Strange things have been happening at the theatre, though not actually on stage. And this is reflected in an intriguing new practice of reviewing the audience. Theatregoers as well as actors and directors have been featuring in recent reviews by the critics. The play in question is David Mamet's Glengarry Glen Ross in the West End of London. At least two critics have commented at length on the fact that this play about the excesses used by real-estate salesmen in America has been attracting groups of estate agents to the London revival.
That's good news for the box office, of course, but apparently not such good news for the non-estate agents in the audience. It appears that some of these parties of estate agents (a disturbing image, I agree) have visited the pub en route to the auditorium and, full of the joys of theatre, whoop it up during the play, apparently under the misapprehension that Mamet's work is a celebration of the art of house-selling rather than an examination of its pressures, excesses and dubious practices.
I have my own "audience review" to add to this after visiting another theatre in the West End. I went to see the first anniversary performance of the revival of Cabaret, the excellent production from Bill Kenwright, directed by Rufus Norris. This dark and often deliberately sleazy version is very different from the Liza Minnelli movie, and does not fail to send shivers down my spine with its sense of impending menace. If it is a comedy, it is an extremely dark one in this production. Yet when I revisited it a few days ago, there was irritatingly raucous laughter from one section of the audience.
Why? Well, the answer is Julian Clary. A recent cast change has seen the camp TV comedian take over as the MC of the decadent Weimar Republic nightclub. Mr Clary's performance is fine, but his name has clearly attracted his fans, and they equally clearly expect to see his usual persona, and laugh themselves silly each time he comes on stage. It doesn't help the texture of this production, to put it mildly, though it is a tribute to it that by the second half the Clary fan club got the point, and the laughter had died down. Estate agents are made of sterner stuff, and I gather from those who have seen Glengarry Glen Ross recently that the whooping continues to the end.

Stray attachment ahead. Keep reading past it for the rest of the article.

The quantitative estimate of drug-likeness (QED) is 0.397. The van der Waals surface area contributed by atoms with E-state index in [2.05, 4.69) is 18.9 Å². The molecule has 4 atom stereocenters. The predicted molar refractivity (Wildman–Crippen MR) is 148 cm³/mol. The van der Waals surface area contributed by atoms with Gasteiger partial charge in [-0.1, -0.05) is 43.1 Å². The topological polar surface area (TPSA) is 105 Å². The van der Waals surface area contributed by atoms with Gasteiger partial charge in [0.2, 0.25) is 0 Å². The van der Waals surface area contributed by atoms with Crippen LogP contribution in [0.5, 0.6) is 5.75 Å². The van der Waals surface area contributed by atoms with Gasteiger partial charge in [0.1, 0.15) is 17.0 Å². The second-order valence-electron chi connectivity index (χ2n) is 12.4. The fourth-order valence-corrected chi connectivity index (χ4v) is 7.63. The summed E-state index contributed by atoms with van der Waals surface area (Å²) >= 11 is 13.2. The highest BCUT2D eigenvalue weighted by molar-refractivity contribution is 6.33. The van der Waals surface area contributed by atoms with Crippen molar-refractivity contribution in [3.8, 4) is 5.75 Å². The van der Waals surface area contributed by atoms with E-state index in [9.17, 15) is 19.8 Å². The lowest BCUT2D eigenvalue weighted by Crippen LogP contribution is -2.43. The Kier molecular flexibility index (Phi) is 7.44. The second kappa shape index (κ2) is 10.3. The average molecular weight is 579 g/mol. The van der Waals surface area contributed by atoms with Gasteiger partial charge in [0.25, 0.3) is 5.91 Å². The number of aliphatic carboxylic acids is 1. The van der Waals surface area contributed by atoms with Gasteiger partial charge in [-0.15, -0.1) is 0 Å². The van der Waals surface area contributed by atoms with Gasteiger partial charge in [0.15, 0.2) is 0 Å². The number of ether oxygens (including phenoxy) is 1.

I admit that I'm not sure what the reaction to any of this should be. On the one hand I'm rather impressed that there is an unofficial estate agents' network that discusses theatre and has passed on the recommendation to its members to see Glengarry Glen Ross. Such word-of-mouth encouragement to see first-class plays should not be scorned. Equally, the point of casting a TV personality like Julian Clary is presumably to bring in his public, and guide a largely TV audience towards the theatre. So, that has worked too.
And it would be pompous (if not downright dangerous) to tap the whoopers and laughers on the shoulder and point out that the play they are watching is not slapstick or celebration. They pays their money, they can laugh and whoop as they wish. But it's distracting; it's inappropriate and it does detract from the general enjoyment. I'd be curious to hear what Cabaret director Rufus Norris thinks about it, likewise David Mamet.
The MC in Cabaret says: "In here life is beautiful, the girls are beautiful, even the orchestra is beautiful."
And, of course, the audience is beautiful.
Redford's sheepish response
Lions for Lambs, the new film directed by and starring Robert Redford, pictured, takes its title from the famous comment about the difference between First World War soldiers and their generals. Only it gets it wrong. The phrase was, of course, "lions led by donkeys". Lambs don't come into it.
When Andrew Marr gently pointed out in a TV interview that the correct word is not lambs, Redford gasped: "Isn't it? Oh! You'd better take it up with the writer."
I'm not sure that the film's director and star, a man with a strong interest in war, history and culture, can be allowed to pass the buck that easily. I find it absolutely amazing that in all the months taken shooting, producing and distributing the film, nobody in the crew or cast had the courage to whisper to Redford that the title was incorrect. Was it never the subject of a conversation in the studio canteen? A word in his ear might have saved Redford a lot of embarrassment later, poor lamb.
* I once spent an afternoon with Elvis Costello, and found him to be an unusually charming, polite and thoughtful rock star. So I was taken aback this week by the bitterness of his invective against Britain, his insistence that he would never return here from his present home in America, and his accusation that fans and critics here are ageist about music and bands.
I didn't see much evidence of this prejudice at the Ray Davies concert I attended the other week. The age demographic for the former leader of the Kinks was wide, and the critics were unanimous in their rave reviews. The reunion of Led Zeppelin hasn't exactly received a bad or indifferent press. Every Bob Dylan concert I attend has a large percentage of students in the audience. I don't recognise the country, the fans or the critics that Costello derides. Come back, Elvis. It must have been a bad dream.